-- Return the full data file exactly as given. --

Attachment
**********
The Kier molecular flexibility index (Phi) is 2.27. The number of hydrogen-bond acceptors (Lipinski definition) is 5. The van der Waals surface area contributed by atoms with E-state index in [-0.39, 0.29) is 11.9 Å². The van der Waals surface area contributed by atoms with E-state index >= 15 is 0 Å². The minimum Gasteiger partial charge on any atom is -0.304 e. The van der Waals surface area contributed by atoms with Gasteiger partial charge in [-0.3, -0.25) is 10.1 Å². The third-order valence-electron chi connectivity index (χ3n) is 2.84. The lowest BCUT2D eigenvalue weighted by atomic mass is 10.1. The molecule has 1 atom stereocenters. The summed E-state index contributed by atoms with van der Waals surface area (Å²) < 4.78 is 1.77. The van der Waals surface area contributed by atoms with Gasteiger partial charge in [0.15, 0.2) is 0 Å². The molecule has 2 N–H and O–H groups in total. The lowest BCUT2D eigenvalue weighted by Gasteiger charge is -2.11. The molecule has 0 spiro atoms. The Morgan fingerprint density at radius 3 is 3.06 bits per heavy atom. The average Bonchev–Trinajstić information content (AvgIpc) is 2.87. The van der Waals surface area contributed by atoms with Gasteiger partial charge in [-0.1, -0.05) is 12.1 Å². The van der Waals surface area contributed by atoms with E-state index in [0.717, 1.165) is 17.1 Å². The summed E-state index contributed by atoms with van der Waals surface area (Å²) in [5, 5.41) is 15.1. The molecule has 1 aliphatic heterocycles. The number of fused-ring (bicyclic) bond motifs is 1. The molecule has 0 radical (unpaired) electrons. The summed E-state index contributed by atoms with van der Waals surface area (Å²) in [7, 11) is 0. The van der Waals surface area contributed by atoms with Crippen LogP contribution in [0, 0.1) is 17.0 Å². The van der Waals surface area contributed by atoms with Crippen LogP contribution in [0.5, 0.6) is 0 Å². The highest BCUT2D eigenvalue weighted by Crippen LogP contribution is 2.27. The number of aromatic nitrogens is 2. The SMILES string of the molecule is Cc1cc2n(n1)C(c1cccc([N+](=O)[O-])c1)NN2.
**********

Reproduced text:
The Kier molecular flexibility index (Phi) is 2.27. The number of hydrogen-bond acceptors (Lipinski definition) is 5. The van der Waals surface area contributed by atoms with E-state index in [-0.39, 0.29) is 11.9 Å². The van der Waals surface area contributed by atoms with E-state index >= 15 is 0 Å². The minimum Gasteiger partial charge on any atom is -0.304 e. The van der Waals surface area contributed by atoms with Gasteiger partial charge in [-0.3, -0.25) is 10.1 Å². The third-order valence-electron chi connectivity index (χ3n) is 2.84. The lowest BCUT2D eigenvalue weighted by atomic mass is 10.1. The molecule has 1 atom stereocenters. The summed E-state index contributed by atoms with van der Waals surface area (Å²) < 4.78 is 1.77. The van der Waals surface area contributed by atoms with Gasteiger partial charge in [0.15, 0.2) is 0 Å². The molecule has 2 N–H and O–H groups in total. The lowest BCUT2D eigenvalue weighted by Gasteiger charge is -2.11. The molecule has 0 spiro atoms. The Morgan fingerprint density at radius 3 is 3.06 bits per heavy atom. The average Bonchev–Trinajstić information content (AvgIpc) is 2.87. The van der Waals surface area contributed by atoms with Gasteiger partial charge in [-0.1, -0.05) is 12.1 Å². The van der Waals surface area contributed by atoms with E-state index in [0.717, 1.165) is 17.1 Å². The summed E-state index contributed by atoms with van der Waals surface area (Å²) in [5, 5.41) is 15.1. The molecule has 1 aliphatic heterocycles. The number of fused-ring (bicyclic) bond motifs is 1. The molecule has 0 radical (unpaired) electrons. The summed E-state index contributed by atoms with van der Waals surface area (Å²) in [7, 11) is 0. The van der Waals surface area contributed by atoms with Crippen LogP contribution in [0, 0.1) is 17.0 Å². The van der Waals surface area contributed by atoms with Crippen LogP contribution in [0.5, 0.6) is 0 Å². The highest BCUT2D eigenvalue weighted by Crippen LogP contribution is 2.27. The number of aromatic nitrogens is 2. The SMILES string of the molecule is Cc1cc2n(n1)C(c1cccc([N+](=O)[O-])c1)NN2.